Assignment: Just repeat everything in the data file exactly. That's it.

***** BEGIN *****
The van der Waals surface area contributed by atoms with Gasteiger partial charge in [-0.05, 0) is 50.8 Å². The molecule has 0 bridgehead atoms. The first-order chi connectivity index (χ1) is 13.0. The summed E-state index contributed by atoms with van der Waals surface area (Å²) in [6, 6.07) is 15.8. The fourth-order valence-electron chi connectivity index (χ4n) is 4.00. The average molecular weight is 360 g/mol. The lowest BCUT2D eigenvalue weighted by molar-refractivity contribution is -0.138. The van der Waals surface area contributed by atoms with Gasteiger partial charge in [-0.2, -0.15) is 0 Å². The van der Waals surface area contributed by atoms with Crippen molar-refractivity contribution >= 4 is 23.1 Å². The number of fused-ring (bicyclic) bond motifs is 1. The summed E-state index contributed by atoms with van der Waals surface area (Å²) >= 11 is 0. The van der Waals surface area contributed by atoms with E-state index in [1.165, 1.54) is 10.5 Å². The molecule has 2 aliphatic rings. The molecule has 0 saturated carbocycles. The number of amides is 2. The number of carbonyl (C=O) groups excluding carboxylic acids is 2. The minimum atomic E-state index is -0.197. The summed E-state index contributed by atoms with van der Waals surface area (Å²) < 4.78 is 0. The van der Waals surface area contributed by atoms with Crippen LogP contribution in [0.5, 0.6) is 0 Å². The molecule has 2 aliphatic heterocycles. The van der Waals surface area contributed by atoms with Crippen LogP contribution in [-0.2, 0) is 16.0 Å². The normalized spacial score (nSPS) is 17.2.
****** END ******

The van der Waals surface area contributed by atoms with Gasteiger partial charge in [-0.05, 0) is 50.8 Å². The molecule has 0 bridgehead atoms. The first-order chi connectivity index (χ1) is 13.0. The summed E-state index contributed by atoms with van der Waals surface area (Å²) in [6, 6.07) is 15.8. The fourth-order valence-electron chi connectivity index (χ4n) is 4.00. The average molecular weight is 360 g/mol. The lowest BCUT2D eigenvalue weighted by molar-refractivity contribution is -0.138. The van der Waals surface area contributed by atoms with Gasteiger partial charge in [-0.2, -0.15) is 0 Å². The van der Waals surface area contributed by atoms with Crippen molar-refractivity contribution >= 4 is 23.1 Å². The number of fused-ring (bicyclic) bond motifs is 1. The summed E-state index contributed by atoms with van der Waals surface area (Å²) >= 11 is 0. The van der Waals surface area contributed by atoms with E-state index in [1.165, 1.54) is 10.5 Å². The molecule has 2 aliphatic rings. The molecule has 0 saturated carbocycles. The number of amides is 2. The number of carbonyl (C=O) groups excluding carboxylic acids is 2. The minimum atomic E-state index is -0.197. The summed E-state index contributed by atoms with van der Waals surface area (Å²) < 4.78 is 0. The van der Waals surface area contributed by atoms with Crippen LogP contribution in [0.5, 0.6) is 0 Å². The molecule has 2 aliphatic heterocycles. The van der Waals surface area contributed by atoms with Crippen LogP contribution in [-0.2, 0) is 16.0 Å². The normalized spacial score (nSPS) is 17.2.